If you are coming on your holidays to Malta over the next few months, the chances are you will hear the word â€œlampukiâ€ bandied about. But what on earth is a Lampuk?
If you are coming on your holidays to Malta over the next few months, the chances are you will hear the word “lampuki” bandied about. But what on earth is a Lampuki, what do you do with it, and what do you need to know about it? Before you touch down on the beautiful island of Malta, make sure you get to grips with one of its finest delicacies!
What is lampuki?
Lampuki is a type of fish that is typically found in and around the waters of Malta. It goes by various other names, depending on where you are from, such as the dorado, dolphinfish or the mahi-mahi. It migrates through the Maltese waters between the end of August and the end of December and it is one of the most popular, traditional autumnal Maltese dishes. A white, meaty fish with a delicate flavour, it lends itself to a variety of sauces and accompaniments- making it one of the most versatile fish you can choose to eat.
How do they catch it?
In a technique known as kannizzati, local fishermen cut down the lower fronds from palm trees which they then weave into large, flat rafts. These rafts are then put out to sea, usually accompanied by traditional fishing boats known as ‘Luzzu’, or more modern fuel powered crafts. As the sun reaches the highest point in the sky, the lampuki all clamber to seek shade under the rafts, the fishermen wait for a large number of fish to gather before casting a net over them. This is a technique that has not changed since the Roman times and even when the fish is used for commercial purposes, this old method is still used.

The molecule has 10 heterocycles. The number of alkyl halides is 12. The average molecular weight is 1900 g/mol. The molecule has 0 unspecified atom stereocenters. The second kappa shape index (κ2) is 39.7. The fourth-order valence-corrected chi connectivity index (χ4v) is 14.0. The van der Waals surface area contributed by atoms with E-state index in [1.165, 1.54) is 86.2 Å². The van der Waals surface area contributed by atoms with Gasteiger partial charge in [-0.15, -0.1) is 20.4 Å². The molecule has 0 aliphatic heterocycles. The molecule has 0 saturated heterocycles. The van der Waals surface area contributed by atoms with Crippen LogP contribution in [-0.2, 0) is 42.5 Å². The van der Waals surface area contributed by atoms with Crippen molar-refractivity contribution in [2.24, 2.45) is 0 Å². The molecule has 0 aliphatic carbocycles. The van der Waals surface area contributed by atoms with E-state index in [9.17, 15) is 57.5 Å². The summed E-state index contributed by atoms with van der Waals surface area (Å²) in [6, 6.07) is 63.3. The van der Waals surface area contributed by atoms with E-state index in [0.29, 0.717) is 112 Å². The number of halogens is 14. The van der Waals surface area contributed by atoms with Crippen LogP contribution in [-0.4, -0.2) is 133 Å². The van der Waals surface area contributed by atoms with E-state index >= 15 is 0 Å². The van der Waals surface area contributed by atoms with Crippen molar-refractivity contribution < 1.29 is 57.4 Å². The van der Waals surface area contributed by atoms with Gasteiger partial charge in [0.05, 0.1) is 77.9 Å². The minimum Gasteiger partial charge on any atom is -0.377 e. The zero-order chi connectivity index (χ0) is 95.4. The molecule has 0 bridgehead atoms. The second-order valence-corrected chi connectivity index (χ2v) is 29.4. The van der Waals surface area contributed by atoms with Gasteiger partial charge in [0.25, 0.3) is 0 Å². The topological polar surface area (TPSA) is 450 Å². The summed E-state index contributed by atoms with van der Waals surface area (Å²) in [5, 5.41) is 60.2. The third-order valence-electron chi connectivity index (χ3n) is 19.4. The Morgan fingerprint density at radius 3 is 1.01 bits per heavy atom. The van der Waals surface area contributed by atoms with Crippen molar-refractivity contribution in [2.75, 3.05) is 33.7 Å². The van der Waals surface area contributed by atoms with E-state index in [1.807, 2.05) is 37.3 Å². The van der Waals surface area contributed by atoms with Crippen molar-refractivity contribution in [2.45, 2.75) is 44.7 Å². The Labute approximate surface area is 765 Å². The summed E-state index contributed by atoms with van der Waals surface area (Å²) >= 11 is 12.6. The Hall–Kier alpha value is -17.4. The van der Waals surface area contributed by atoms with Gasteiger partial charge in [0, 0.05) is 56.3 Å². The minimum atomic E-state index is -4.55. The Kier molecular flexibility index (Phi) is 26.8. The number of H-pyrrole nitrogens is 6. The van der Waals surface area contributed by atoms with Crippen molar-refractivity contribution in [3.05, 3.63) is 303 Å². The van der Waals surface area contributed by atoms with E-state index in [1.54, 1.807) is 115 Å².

Where can I get it from?
Well that totally depends on whether you want to try it out in a restaurant, or have a go at cooking it for yourself! Some of the best restaurants to try lampuki are situated in the south of Malta- e.g. Marsaskala, Birgu, and Marsaxlokk. Here, the fish you eat has often been caught that lunchtime and is as fresh as you can imagine. You also have the bonus of getting to enjoy your meal in a picturesque seaside village. Alternatively, you can pick some up from one of the fishmongers, or keep your ears out for the fish van that roams the streets every morning selling a range of fresh seafood- you can pick up quite a bargain here.
How should I eat it?
This is a matter of great debate- some like their lampuki in a pie, some like it with a thick, garlic infused sauce, and some prefer it grilled in tinfoil with just a smattering of seasoning to taste. Alternatively, you can try it in a delicious fish stew called alijotta, all soaked up with some delicious, fresh, Maltese bread, or “hobz” as it is known locally.